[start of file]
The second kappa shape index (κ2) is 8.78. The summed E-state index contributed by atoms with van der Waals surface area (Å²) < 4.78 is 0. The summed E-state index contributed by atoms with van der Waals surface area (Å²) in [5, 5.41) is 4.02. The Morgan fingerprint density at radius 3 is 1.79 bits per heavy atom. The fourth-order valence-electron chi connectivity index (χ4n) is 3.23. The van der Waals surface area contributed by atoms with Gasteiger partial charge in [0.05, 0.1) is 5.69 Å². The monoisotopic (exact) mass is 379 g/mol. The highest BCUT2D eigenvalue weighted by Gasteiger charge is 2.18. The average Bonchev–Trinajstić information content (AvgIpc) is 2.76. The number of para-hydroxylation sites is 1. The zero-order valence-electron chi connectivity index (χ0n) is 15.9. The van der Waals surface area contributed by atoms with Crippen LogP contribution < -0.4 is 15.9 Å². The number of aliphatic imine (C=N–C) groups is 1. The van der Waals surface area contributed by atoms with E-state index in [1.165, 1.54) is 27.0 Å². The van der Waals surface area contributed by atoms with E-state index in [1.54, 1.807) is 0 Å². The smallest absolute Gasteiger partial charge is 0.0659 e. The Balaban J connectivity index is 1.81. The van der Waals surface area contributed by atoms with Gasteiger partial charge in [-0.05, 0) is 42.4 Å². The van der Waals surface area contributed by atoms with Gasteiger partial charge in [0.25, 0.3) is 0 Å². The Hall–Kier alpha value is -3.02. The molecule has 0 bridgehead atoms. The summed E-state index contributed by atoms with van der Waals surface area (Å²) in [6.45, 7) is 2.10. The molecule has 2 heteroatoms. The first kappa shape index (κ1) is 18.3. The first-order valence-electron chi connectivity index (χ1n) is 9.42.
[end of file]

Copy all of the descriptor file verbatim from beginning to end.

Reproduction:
The second kappa shape index (κ2) is 8.78. The summed E-state index contributed by atoms with van der Waals surface area (Å²) < 4.78 is 0. The summed E-state index contributed by atoms with van der Waals surface area (Å²) in [5, 5.41) is 4.02. The Morgan fingerprint density at radius 3 is 1.79 bits per heavy atom. The fourth-order valence-electron chi connectivity index (χ4n) is 3.23. The van der Waals surface area contributed by atoms with Gasteiger partial charge in [0.05, 0.1) is 5.69 Å². The monoisotopic (exact) mass is 379 g/mol. The highest BCUT2D eigenvalue weighted by Gasteiger charge is 2.18. The average Bonchev–Trinajstić information content (AvgIpc) is 2.76. The number of para-hydroxylation sites is 1. The zero-order valence-electron chi connectivity index (χ0n) is 15.9. The van der Waals surface area contributed by atoms with Crippen LogP contribution < -0.4 is 15.9 Å². The number of aliphatic imine (C=N–C) groups is 1. The van der Waals surface area contributed by atoms with E-state index in [1.165, 1.54) is 27.0 Å². The van der Waals surface area contributed by atoms with E-state index in [1.54, 1.807) is 0 Å². The smallest absolute Gasteiger partial charge is 0.0659 e. The Balaban J connectivity index is 1.81. The van der Waals surface area contributed by atoms with Gasteiger partial charge in [-0.05, 0) is 42.4 Å². The van der Waals surface area contributed by atoms with Gasteiger partial charge in [0.25, 0.3) is 0 Å². The Hall–Kier alpha value is -3.02. The molecule has 0 bridgehead atoms. The summed E-state index contributed by atoms with van der Waals surface area (Å²) in [6.45, 7) is 2.10. The molecule has 2 heteroatoms. The first kappa shape index (κ1) is 18.3. The first-order valence-electron chi connectivity index (χ1n) is 9.42.